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Time to to find another dead squirrel, or other animal. Speaking of which, today I was changing the filter on the furnace and found another dead mouse. Last year I found one too. They, thus far, have been on the fan side of the filter which indicates they "live among us" (going down the output side of the heat). I did cover the critter up with some of the plastic wrap that came with the new filter and then placed him (I checked) in the trash container for next weeks haul to the land fill.
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Old 02-19-2009, 02:31 PM   #53
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True story. Dear SIL goes out to her car one morning and notices a rather bad odor. There are skunks in the area so she chocks it up to that. She drives to work and parks. Her co-worker comes in and asks if anyone notices the stench in the parking lot. SIL leaves work and now the odor is INSIDE the car. She manages to drive home with the windows down and asks her studly neighbor to have a look at her car. He bends down to check the right wheel well and promptly loses his lunch but manages to cough out the word "paw". As in dead racoon. SIL decides to get on the freeway hoping that the high speed will shake the coon loose. It doesn't work. She then drives to her car mechanic who is like family and begs him to remove it. He won't. She finally calls animal control and a petite 90lb young lady puts on elbow length gloves and pulls it out. It took a complete car detailing to get the odor out.
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Old 02-19-2009, 02:59 PM   #54
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True story. Dear SIL goes out to her car one morning and notices a rather bad odor. There are skunks in the area so she chocks it up to that. She drives to work and parks. Her co-worker comes in and asks if anyone notices the stench in the parking lot. SIL leaves work and now the odor is INSIDE the car. She manages to drive home with the windows down and asks her studly neighbor to have a look at her car. He bends down to check the right wheel well and promptly loses his lunch but manages to cough out the word "paw". As in dead racoon. SIL decides to get on the freeway hoping that the high speed will shake the coon loose. It doesn't work. She then drives to her car mechanic who is like family and begs him to remove it. He won't. She finally calls animal control and a petite 90lb young lady puts on elbow length gloves and pulls it out. It took a complete car detailing to get the odor out.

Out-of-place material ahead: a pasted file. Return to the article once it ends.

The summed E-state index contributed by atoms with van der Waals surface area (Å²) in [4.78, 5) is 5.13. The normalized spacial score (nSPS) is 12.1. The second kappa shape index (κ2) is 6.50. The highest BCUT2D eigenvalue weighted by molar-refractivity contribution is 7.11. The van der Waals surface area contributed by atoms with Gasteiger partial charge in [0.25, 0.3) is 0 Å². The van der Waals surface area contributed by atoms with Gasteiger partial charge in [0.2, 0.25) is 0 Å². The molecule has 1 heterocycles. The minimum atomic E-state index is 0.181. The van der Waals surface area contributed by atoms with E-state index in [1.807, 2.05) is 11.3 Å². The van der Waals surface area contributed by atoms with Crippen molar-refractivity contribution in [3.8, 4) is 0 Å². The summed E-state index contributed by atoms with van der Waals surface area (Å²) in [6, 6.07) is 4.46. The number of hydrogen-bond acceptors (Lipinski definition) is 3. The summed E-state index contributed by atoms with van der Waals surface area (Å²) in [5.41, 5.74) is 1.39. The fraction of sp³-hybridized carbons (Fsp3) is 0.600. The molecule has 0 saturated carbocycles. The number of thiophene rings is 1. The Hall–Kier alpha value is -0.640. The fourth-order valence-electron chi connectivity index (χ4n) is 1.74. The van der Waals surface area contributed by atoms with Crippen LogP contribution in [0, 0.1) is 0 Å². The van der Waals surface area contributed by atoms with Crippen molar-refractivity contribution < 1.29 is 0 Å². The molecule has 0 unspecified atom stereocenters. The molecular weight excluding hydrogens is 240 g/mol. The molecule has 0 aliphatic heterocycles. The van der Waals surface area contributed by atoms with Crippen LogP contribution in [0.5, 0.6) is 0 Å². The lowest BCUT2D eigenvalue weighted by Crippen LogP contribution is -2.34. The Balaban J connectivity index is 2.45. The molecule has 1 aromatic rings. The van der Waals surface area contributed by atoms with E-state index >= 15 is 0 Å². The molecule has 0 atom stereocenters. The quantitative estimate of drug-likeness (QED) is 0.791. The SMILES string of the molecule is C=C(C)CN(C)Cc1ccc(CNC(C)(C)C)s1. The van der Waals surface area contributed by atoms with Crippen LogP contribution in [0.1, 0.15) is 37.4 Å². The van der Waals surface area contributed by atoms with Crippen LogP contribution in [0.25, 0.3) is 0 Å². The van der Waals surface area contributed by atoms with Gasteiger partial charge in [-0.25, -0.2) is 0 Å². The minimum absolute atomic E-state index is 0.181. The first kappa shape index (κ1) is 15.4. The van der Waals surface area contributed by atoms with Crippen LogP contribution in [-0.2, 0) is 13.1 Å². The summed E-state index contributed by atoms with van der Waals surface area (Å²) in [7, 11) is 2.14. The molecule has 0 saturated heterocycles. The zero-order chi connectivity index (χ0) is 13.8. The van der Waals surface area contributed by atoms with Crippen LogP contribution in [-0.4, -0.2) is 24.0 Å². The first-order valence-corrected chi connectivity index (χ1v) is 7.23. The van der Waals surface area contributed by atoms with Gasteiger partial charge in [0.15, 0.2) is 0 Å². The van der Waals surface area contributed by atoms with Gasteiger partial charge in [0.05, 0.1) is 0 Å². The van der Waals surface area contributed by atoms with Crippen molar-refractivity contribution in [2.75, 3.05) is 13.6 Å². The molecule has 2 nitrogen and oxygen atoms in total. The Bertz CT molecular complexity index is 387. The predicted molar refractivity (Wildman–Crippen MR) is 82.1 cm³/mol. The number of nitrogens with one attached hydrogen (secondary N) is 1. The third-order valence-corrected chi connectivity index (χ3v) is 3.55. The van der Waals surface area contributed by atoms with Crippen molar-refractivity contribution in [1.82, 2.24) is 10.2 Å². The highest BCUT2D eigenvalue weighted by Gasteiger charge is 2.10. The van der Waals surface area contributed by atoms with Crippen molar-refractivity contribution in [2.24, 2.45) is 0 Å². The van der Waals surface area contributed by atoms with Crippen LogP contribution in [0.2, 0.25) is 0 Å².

I got off easy. My critter chose a good place to die.

You remind me of the times I've been stopped as I backed out of my driveway by a neighbor screaming loudly, about a cat under my car. I only stopped the first time, confused about the fuss. From then on, I said if the cat is too dumb to stay there, that's the cat's problem.
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Old 02-19-2009, 04:17 PM   #55
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True story. Dear SIL goes out to her car one morning and notices a rather bad odor. There are skunks in the area so she chocks it up to that. She drives to work and parks. Her co-worker comes in and asks if anyone notices the stench in the parking lot. SIL leaves work and now the odor is INSIDE the car. She manages to drive home with the windows down and asks her studly neighbor to have a look at her car. He bends down to check the right wheel well and promptly loses his lunch but manages to cough out the word "paw". As in dead racoon. SIL decides to get on the freeway hoping that the high speed will shake the coon loose. It doesn't work. She then drives to her car mechanic who is like family and begs him to remove it. He won't. She finally calls animal control and a petite 90lb young lady puts on elbow length gloves and pulls it out. It took a complete car detailing to get the odor out.
Back when i was 1/2 owner of a small town import auto shop a good customer drove from the coast with a cat in the engine compartment of her car. We removed it in pieces as it was wrapped around lots of the engine plumbing. Nasty job. used several cans of engine cleaner to try and excise the smell. Spent a fair amount of time doing it, charged the customer 1.5 hours + cleaner cost and she was ticked at the high cost. Gotta say i'd rather do a tuneup than disassemble a cat from above and below a car. or brakes. or almost anything mechanical.